Mardi Gras font?

addison's picture

Our firm is working on an id for a restaurant/nightclub with a New Orleans + Mardi Gras theme. While doing research, we were curious about any fonts that may have that feel or be of that location (authentic?). In other words, are there any fonts more specific to New Orleans and/or the French Quarter? Would something French be appropriate? Any help or ideas would be appreciated.

Thanks,
Addison

glutton's picture

Mo Funky Fresh?

Seriously, anything else you can tell us about the club? Does it want to seem old and grand or new and hip? What's the demo of the guests?

addison's picture

The interior is the older French Quarter baroque/rococo style with a funky twist--ornate furniture, rich textures, and deep colors (at least that's what I'm told). I'm offering help to the designer working on this, and I think he's wanting to incorporate a mask or some other ornamental elements with the type. I feel like he's going for something more sophisticated...

As far as I know, the client hasn't offered any demographics.

glutton's picture

I've been in love with Baroque Text lately. When I think of funky-ornate, rich, and old, I think Baroque Text.

addison's picture

I like it! It may be too ornate for the designer working on it, but I've passed it on anyway. Thanks for taking an interest.

-Addison

pablohoney77's picture

i dunno about classy, but ravie always makes me think of mardi gras.

Diner's picture

y'know there is a popular New Orleans style restaurant out there called Copelands you should check out. I think they do a great job of design and branding.

Don't get sucked into using really over the top display fonts to wrap your brand around. I've seen too many Mexican restaurants that use Fajita as their headline . . .

I think a nice Jill Bell hand lettering job would be called for. Send her an e-mail . . .

My 2

xensen's picture

Try the New Orleans State Exhibit Museum in Shreveport. At
http://neworleanswebsites.com/cat/ar/mu/mu.html it says they
have "a large relief map, 49 feet in circumference, [that]
depicts Louisiana's typography"

aquatoad's picture

I'd turn to Storm for Funk Baroquiness.
These italics don't mess around.

Serapion II
http://www.stormtype.com/serap.html

Slightly more regular: Regent II
http://www.stormtype.com/rege.html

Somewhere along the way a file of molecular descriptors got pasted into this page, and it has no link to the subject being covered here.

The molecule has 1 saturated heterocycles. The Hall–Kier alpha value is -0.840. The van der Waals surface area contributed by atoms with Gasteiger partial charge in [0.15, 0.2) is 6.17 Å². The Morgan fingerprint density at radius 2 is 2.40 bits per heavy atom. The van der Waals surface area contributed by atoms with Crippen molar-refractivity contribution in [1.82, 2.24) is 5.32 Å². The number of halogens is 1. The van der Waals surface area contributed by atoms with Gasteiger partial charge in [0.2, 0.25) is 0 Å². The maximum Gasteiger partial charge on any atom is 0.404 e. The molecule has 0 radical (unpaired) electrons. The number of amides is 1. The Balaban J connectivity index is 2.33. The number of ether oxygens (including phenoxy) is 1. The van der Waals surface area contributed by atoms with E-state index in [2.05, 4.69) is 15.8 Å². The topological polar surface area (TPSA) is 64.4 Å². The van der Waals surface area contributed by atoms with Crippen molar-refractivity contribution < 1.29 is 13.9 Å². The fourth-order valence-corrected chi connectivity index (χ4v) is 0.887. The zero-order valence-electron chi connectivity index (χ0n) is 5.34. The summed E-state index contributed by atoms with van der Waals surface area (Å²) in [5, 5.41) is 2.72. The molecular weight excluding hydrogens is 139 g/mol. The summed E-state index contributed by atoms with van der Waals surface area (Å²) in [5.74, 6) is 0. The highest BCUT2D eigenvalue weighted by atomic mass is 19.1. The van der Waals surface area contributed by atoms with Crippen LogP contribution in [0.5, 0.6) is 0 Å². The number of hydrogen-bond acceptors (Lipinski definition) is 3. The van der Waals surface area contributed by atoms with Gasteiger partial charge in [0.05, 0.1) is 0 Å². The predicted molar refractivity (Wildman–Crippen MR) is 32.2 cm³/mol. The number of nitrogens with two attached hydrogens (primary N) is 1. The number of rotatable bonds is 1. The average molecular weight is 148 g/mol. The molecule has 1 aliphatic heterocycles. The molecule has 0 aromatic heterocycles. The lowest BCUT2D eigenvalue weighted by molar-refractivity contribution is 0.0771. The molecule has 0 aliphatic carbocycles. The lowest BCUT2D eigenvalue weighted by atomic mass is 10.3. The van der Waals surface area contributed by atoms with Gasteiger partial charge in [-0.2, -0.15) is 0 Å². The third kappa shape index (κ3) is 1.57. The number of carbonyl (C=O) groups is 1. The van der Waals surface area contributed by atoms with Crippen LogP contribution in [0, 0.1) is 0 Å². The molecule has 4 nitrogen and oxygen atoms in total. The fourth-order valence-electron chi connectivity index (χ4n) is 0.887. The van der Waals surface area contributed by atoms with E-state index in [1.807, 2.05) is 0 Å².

Ancienne
http://www.stormtype.com/ancienne.html

addison's picture

Thanks for the help, everyone--this is the kind of stuff I was looking for. The Storm stuff went over really well, I don't know why I didn't think of that! Tiffany, I dig Vendome, too, but he didn't go for it.

Stuart, does Jill Bell have a website with samples?

Tom, are you serious? It says "typography" and not "topography?"

Thanks again,
Addison

xensen's picture

>Tom, are you serious? It says "typography" and not "topography?"

Yep.

addison's picture

>Tom, are you serious? It says "typography" and not "topography?"

Yep.

That's got to be a typo. I think I'll email them--wouldn't that be cool if it is typography!

voidchild's picture

Modern typography in the French Quarter is about as easy as finding type consistency in Times Square. If you want the nostalgic French Quarter look, I'd recommend something hand-lettered with lots of swashes. Ancienne and the Copeland's restaurant (http://www.copelands.net/copelands/copeland.asp) are nice suggestions. Think Herb Lubalin's serif logotypes with a little less structure. Regardless, those are good suggestions up top. As for logos, here's the usual fare for the city: Fleur de Lis, crescent, and Mardi Gras masks

Diner's picture

You can also visit Jill's site at: http://www.jillbell.com

Stuart :D

Miss Tiffany's picture

maybe something a little more subtle like Vend

Stephen Coles's picture

Beautiful Jill Bellness here.

She's a delightful person to boot. I'm sure she's great to work with.

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